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Stan Burns, 79; Comedy Writer for Top 1950s-'70s Variety Shows

November 08, 2002|From Staff and Wire Reports

Stan Burns, 79, an Emmy-winning comedy writer for the top variety shows of the 1950s through the '70s -- including "The Steve Allen Show," "The Flip Wilson Show," "The Smothers Brothers Comedy Hour" and "The Carol Burnett Show" -- died Tuesday of heart failure at the Motion Picture & Television Fund retirement home in Woodland Hills.

As a member of the Burnett show writing staff, Burns won a 1971-72 Emmy for outstanding writing achievement in variety or music programs.

In New York in the 1950s, he wrote for "Broadway Open House," starring Jerry Lester; the original "Tonight Show," starring Steve Allen; and "The Steve Allen Show."

He teamed with his longtime writing partner, Mike Marmer, in the early '60s to work on variety shows and sitcoms, including "Get Smart," "F-Troop" and "Gilligan's Island." Burns and Marmer, who died earlier this year, worked together through the 1970s on various shows, including "The Dean Martin Celebrity Roasts."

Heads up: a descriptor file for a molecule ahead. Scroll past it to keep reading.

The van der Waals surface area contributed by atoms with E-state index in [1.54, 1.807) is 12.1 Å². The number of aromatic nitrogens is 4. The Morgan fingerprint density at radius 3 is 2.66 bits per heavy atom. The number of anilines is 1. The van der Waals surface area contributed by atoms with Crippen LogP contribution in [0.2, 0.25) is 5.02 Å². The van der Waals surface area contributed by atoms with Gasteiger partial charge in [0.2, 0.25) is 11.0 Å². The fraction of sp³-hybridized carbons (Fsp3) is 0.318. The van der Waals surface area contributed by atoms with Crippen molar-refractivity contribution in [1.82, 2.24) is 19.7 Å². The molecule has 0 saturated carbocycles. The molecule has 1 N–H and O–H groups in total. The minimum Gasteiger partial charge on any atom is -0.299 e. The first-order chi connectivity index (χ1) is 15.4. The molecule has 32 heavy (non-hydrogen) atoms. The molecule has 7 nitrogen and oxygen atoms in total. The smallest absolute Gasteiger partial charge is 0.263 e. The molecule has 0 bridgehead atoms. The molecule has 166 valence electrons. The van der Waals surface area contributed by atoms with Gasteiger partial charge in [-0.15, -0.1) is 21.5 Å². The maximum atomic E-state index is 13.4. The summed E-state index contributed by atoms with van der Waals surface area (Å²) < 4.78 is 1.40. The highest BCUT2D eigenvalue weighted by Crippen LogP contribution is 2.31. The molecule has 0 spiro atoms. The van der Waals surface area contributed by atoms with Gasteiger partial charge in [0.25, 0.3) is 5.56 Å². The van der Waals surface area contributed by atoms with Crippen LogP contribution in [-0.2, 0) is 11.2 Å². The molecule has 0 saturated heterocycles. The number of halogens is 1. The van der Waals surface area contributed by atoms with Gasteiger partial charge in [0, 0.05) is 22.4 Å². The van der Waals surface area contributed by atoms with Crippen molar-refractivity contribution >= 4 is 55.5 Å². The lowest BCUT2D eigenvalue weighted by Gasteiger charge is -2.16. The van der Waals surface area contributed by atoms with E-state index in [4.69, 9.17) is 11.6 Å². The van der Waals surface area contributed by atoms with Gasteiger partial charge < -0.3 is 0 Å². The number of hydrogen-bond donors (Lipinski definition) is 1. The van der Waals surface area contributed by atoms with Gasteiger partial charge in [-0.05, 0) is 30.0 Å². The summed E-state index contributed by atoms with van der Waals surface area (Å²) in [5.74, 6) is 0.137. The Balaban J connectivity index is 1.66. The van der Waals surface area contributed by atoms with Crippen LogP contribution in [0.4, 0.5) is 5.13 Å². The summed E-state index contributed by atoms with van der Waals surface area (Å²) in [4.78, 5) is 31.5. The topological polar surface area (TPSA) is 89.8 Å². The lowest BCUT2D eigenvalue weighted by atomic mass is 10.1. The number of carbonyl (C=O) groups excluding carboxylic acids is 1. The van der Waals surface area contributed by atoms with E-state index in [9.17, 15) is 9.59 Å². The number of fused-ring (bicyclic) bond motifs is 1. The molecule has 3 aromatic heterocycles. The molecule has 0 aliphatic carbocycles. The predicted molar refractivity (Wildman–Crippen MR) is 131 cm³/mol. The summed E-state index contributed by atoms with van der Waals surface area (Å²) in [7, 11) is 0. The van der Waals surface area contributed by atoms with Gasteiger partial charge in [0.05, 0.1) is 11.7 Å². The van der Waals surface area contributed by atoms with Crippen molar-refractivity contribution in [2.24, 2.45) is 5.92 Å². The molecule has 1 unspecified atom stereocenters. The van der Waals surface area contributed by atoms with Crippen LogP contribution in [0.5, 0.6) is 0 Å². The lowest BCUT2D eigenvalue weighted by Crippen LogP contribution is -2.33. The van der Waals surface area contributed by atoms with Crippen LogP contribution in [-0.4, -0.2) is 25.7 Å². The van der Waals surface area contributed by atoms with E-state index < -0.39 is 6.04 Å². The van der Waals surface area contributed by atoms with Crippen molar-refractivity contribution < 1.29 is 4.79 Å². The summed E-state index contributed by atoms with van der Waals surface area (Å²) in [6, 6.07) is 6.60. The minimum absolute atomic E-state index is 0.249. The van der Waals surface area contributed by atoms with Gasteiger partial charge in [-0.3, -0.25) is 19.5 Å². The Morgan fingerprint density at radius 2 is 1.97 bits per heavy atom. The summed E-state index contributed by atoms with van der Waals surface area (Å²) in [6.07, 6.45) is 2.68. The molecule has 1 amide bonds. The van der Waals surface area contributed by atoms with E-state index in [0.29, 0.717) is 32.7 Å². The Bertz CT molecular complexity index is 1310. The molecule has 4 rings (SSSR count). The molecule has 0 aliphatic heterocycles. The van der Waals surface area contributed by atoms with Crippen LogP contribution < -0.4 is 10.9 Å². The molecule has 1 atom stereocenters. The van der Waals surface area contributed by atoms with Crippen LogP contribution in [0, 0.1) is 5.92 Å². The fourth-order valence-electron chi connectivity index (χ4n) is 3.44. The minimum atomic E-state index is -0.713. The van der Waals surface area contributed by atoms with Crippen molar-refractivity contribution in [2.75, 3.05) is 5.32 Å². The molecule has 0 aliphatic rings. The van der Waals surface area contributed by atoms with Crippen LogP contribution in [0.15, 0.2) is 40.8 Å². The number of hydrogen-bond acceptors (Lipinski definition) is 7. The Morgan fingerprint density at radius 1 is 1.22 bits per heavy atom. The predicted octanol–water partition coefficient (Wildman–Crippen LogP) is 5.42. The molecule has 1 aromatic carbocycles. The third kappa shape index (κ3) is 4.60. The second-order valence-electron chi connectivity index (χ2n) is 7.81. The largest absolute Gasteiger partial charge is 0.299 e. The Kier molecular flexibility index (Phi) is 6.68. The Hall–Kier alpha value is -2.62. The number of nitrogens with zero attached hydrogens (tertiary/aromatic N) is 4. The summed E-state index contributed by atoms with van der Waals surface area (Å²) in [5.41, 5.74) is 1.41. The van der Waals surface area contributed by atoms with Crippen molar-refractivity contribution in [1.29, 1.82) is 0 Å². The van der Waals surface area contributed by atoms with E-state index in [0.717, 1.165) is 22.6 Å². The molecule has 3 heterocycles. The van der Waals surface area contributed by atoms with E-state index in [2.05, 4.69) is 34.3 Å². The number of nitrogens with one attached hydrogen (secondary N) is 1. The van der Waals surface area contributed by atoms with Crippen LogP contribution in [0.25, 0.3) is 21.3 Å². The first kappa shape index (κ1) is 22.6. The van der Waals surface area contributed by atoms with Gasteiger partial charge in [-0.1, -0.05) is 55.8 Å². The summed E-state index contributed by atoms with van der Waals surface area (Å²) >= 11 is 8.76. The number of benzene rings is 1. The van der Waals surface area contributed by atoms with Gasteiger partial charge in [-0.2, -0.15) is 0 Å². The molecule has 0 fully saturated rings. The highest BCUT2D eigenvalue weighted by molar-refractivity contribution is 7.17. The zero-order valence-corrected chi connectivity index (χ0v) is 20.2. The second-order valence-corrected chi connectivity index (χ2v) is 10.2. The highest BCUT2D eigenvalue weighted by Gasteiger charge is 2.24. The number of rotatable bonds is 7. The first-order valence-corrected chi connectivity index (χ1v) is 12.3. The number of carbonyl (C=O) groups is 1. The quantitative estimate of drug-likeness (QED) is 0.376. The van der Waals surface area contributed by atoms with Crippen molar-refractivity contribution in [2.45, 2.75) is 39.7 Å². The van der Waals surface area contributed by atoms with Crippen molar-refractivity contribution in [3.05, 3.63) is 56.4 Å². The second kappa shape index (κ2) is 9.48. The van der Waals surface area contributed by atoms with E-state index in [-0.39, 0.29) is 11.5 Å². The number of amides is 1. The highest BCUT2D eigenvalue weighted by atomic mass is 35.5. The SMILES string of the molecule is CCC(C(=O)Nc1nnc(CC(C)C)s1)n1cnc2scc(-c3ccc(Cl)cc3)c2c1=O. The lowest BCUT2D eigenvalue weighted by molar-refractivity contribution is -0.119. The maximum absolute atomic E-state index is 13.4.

Burns and Marmer created, produced and wrote the Saturday morning children's show "Lancelot Link, Secret Chimp," which ran on ABC from 1970 to 1972. The show has been described as " 'Get Smart' with fur and psychedelic music."

Born in Brooklyn, N.Y., Burns joined the Marines after graduating from high school and served in the South Pacific during World War II. He broke into comedy writing after the war, first on radio.

He co-wrote, with Mel Weinstein, "The Book of Jewish World Records," a parody of the Guinness Book of Records, published in 1978. He also co-wrote the 1981 movie "Charlie Chan and the Curse of the Dragon Queen."

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